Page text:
September 14, 2012 in Uncategorized
So said Michelin star chef Sriram Aylur at Bombay Brasserie to a room full of whisky lovers, and so began The Whisky Exchange’s Whisky Show dinner.
The evening’s dramlaxing commenced on an eastern note with the launch of a new Indian single malt whisky from Paul John, a very large producer in India but one unknown to the UK shores before now. It was delightfully rich for a three-year old dram, with hints of honey, vanilla and caramel.
After finding our seats in the cream and brown accented room, we lucky guests were presented with an outstanding cocktail from award winning mixologist, Ryan Chetiyawardana. The man behind London’s headlining cocktail bars Purl and The Whistling Shop, whipped up a rich and spicy drink made from Cocci vermouth, a tumeric bitter, Eagle Rare bourbon, lemon and basil. It was mouthwatering, with just the right balance between sweet and bitter.
But the evening – which acted as a prequel to The Whisky Exchange’s upcoming show on the 6-7 October – was all about food and whisky pairings. Sriram worked to concoct a menu that would move from starters through to dessert with a whisky match for each dish. A hard task for any set of foods but equally harder with robust, Indian fare, I thought. To make the evening more interesting, all of the whiskies were served blind, thereby forgoing any potential bias we might have towards the drams before we’d tried them with the food.
We began with deep fried spinach and sweet mango – a very nutty dish that reminded me of freshly baked pumpkin seeds. It was paired (I later learned) with the new Balvenie 14 year old Caribbean Cask. The whisky – with its flavours of lychee and tinned pears, cream and cedar – matched very nicely with the sweet mango addition to the starter. I’m not sure it would have paired as well without some element of sweetness in the main dish but it was a pleasant way to begin.
The next dish was the stand out one of the night for me – but not because of the pairing. The tongue-tingling spiciness of the pan fried tilapia and batter fried spiced prawns were delectable. It was served with the biggest surprise whisky wise: Johnnie Walker Blue Label. While all my table-mates and I discussed which Speyside dram it might be, we were all shocked to learn this best seller was the match. I enjoyed the whisky (the first time I’ve tried that one) and the food was gorgeous, but I found the butter caramel and pineapple notes of the dram to be too sweet for the food – its spiciness totally clobbered the dram into in-distinction.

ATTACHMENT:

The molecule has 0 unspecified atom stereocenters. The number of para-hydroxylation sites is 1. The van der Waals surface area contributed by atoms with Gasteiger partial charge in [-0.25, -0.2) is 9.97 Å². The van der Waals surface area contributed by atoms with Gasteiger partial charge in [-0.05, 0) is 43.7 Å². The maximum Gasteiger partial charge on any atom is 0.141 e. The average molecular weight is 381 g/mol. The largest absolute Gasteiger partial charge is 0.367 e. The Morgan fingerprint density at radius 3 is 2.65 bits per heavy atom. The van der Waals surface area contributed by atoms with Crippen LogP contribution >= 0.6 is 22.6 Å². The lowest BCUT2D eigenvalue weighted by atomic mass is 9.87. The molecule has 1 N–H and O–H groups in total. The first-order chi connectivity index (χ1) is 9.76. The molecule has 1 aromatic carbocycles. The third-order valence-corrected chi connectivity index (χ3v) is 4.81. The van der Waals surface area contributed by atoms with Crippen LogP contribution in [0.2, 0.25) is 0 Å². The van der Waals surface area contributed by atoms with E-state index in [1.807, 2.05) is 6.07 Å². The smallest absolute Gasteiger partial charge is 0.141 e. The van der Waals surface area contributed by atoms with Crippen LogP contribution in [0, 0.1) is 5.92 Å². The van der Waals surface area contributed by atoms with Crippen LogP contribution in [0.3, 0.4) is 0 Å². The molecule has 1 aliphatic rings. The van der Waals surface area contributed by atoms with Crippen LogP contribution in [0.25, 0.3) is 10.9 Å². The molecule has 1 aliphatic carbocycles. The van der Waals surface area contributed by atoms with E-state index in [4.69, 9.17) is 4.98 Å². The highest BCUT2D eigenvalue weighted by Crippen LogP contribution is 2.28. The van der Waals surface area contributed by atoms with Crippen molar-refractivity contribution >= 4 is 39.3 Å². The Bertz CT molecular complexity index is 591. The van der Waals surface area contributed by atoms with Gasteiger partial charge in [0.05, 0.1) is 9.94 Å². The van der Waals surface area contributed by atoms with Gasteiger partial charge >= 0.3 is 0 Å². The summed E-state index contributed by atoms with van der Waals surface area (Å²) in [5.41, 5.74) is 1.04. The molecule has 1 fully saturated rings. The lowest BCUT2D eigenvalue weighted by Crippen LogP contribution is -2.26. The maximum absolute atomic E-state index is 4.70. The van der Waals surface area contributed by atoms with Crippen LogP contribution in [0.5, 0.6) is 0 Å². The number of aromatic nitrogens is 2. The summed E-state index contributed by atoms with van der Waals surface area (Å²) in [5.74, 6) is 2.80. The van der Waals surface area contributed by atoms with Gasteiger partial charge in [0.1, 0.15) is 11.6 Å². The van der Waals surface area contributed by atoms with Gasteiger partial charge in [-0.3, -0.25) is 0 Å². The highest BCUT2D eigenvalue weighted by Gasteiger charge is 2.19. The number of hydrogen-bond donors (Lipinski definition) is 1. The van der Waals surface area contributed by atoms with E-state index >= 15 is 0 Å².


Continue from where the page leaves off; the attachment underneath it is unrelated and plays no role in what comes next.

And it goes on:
And so it followed that my favourite dram of the night followed my favourite dish. We were all perplexed by mystery dram number three. At first, I got lemon cookies, almonds, Christmas trees and panettone on the nose and the mouth was all “mango, mango, mango” as I wrote. But it was when Tim (resident blogger of The Whisky Exchange) said he was confident it was an Irish dram that it suddenly clicked for me and memories of one of my favourite drams from the company’s Irish tasting back in March came flooding to my mind – Midleton Barry Crockett Legacy! This was paired with an assortment of delicious Indian dishes, such as lamb Roganjosh, dal tadka and, my favourite, aloo Katilyan (potatoes cooked with cumin, garlic, ginger and spices). But, again, I preferred the whisky on its own. I think my palate might have been overwhelmed by that point. Regardless, both were delicious – I’m just not sure I’d put them together in future.
After satiating myself on so many courses, I felt sure I couldn’t handle a dessert but when the reduced milk pudding with berries and Malai kulfi came out I couldn’t resist. Many people were taken aback at the bold pairing: an Ardbeg Uigeadail. But after a few tastes and sips, I could see some of the logic – after all the savoury food, the Ardbeg took on distinctly sweet notes which paired pleasantly with the kulfi. An experiment with the other whiskies on the table, however, showed us the previous whisky – the Barry Crockett – actually worked better with the milk pudding. But, I commend the chef on his bold choices.
The meal finished on a dark, Madagascar chocolate and the exciting new Glenfarclas 105 20 year old. I, unfortunately, didn’t take notes on this one, but allowed myself to sit back in satisfaction that I was trying a new dram from one of my favoured distilleries.
By the time I waddled out, happily filled to the brim with spices, rich flavours and fabulous whiskies, I could only think that if The Whisky Exchange’s whisky show prequel dinner was anything to go by, the festival in October will be outstanding.
For more information on The Whisky Exchange’s upcoming weekend whisky show, visit: http://www.whisky-show.com/